1) First socks and underwear we see in the drawer
      2) Top pair of pants on the pile (or on the rack, but I wear jeans these days)
      3) Warm? First non-threadbare shirt on the rack. Otherwise, first shirt with non-ratty collar, followed by first sweater in the pile.

      Shouldn't one ensure even wear by implementing a queue rather than a stack, or by taking the time to execute LRU algorithms?

      • That bothers me way more than it should. When I lived alone, if fixed that problem by two unrelated algorithms (makin the pile behave like a queue was just too much work):

        1 - You can just turn your stacks upside down once in a while. If that is not enough to cycle through all your shirts, you have too many shirts.
        2 - You can always postpone washing untill you have no other option. That ensures equal wear to all your shirts.

  • by OzPeter (195038) on Thursday October 04, 2012 @10:11AM (#41548689)

    In the book "Surely your joking, Mr Feynman", Richard Feynman talks about how he decided that he didn't want to waste time deciding on what to eat for desert - so he standardized on chocolate pudding.
     
    Given that humans can't really multi-task there is a lot to be said for eliminating mundane decisions.

  • I think extreme lack of variation in lifestyle is one of the hallmarks of a hacker; at least it was in the 1980s. You don't spend mental energy on things unrelated to what you actually want to do. Clothes are there to cover the body, and serve no other purpose. Food is there to nourish. You don't immerse yourself in these things because they're distracting.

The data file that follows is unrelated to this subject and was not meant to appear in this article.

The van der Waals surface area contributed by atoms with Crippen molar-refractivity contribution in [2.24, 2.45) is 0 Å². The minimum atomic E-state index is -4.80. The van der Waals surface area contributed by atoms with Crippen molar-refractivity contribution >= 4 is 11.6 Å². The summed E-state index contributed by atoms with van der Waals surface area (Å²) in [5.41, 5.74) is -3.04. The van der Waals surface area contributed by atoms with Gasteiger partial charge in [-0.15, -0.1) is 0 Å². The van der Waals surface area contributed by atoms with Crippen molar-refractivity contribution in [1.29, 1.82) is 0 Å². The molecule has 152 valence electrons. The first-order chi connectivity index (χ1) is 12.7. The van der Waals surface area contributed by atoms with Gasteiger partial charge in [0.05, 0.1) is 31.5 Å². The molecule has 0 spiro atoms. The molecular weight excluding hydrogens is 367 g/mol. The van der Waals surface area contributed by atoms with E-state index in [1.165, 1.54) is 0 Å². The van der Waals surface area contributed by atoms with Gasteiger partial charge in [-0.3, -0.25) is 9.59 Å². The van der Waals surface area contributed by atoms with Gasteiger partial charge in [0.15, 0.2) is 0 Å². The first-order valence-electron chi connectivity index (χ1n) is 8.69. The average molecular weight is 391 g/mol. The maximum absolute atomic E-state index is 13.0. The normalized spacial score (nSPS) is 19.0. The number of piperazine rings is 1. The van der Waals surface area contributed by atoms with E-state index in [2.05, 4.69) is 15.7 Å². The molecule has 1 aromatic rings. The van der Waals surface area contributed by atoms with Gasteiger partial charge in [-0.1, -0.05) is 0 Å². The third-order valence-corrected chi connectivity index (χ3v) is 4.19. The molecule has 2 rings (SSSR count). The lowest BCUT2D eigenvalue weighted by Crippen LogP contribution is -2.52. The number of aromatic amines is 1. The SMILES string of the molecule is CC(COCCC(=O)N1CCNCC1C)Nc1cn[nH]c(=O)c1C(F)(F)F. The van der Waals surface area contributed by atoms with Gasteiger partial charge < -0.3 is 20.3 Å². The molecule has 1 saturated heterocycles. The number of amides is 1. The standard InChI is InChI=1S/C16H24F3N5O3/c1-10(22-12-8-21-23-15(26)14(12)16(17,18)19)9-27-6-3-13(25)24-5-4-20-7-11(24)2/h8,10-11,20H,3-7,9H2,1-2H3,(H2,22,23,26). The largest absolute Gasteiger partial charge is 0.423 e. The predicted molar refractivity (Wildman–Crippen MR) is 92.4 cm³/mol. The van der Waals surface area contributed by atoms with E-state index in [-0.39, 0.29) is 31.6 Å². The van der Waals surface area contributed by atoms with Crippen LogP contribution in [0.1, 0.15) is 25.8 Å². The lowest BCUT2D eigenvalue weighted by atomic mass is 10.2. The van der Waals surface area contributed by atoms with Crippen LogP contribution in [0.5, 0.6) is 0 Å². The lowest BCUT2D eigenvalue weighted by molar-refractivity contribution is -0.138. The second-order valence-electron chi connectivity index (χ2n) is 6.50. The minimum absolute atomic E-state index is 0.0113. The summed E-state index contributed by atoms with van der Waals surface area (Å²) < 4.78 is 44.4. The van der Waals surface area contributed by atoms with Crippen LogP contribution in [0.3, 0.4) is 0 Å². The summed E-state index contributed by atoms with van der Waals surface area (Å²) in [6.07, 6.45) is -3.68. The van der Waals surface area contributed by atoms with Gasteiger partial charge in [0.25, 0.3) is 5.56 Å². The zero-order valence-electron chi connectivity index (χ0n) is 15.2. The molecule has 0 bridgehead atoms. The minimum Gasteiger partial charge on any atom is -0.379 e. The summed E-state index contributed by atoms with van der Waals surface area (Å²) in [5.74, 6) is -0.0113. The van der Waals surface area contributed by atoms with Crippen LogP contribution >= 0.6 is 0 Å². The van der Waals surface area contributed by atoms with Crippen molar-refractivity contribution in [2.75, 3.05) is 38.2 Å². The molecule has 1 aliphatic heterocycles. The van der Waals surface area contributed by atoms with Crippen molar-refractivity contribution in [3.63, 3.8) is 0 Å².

This comes from a desire to be on autopilot in all the necessary but uninteresting aspects of life. Hackers never want to put thought into dressing, beca

  • Absolutely (Score:2, Insightful)

    by Anonymous Coward

    All you nay-sayers in the comments should read about the phenomenon of decision fatigue [wikipedia.org].

    I do the same thing as Obama and Steve Jobs -- I keep the "routine" parts of my life as routine and predictable as possible, so I don't have to waste any energy on them. I've been doing this instinctively for at least ten years, but I only found out about decision fatigue [nytimes.com] a few months ago. It makes perfect sense; I have to make decisions all day long to do my day job as a programmer, and the quality of those decisions

  • Instead of wearing the same thing every day, have a variety of preselected options to choose from. If you know each one looks good on you, who cares which option you pick? If that's considered too much mental energy to spend then I think you're fooling yourself about how much work that same amount of mental energy will accomplish elsewhere. Hell, you could wear option #1 on Monday, option#2 on Tuesday, etc. to reduce the effort even further. Reduce it to a lookup table. :) Same goes for food.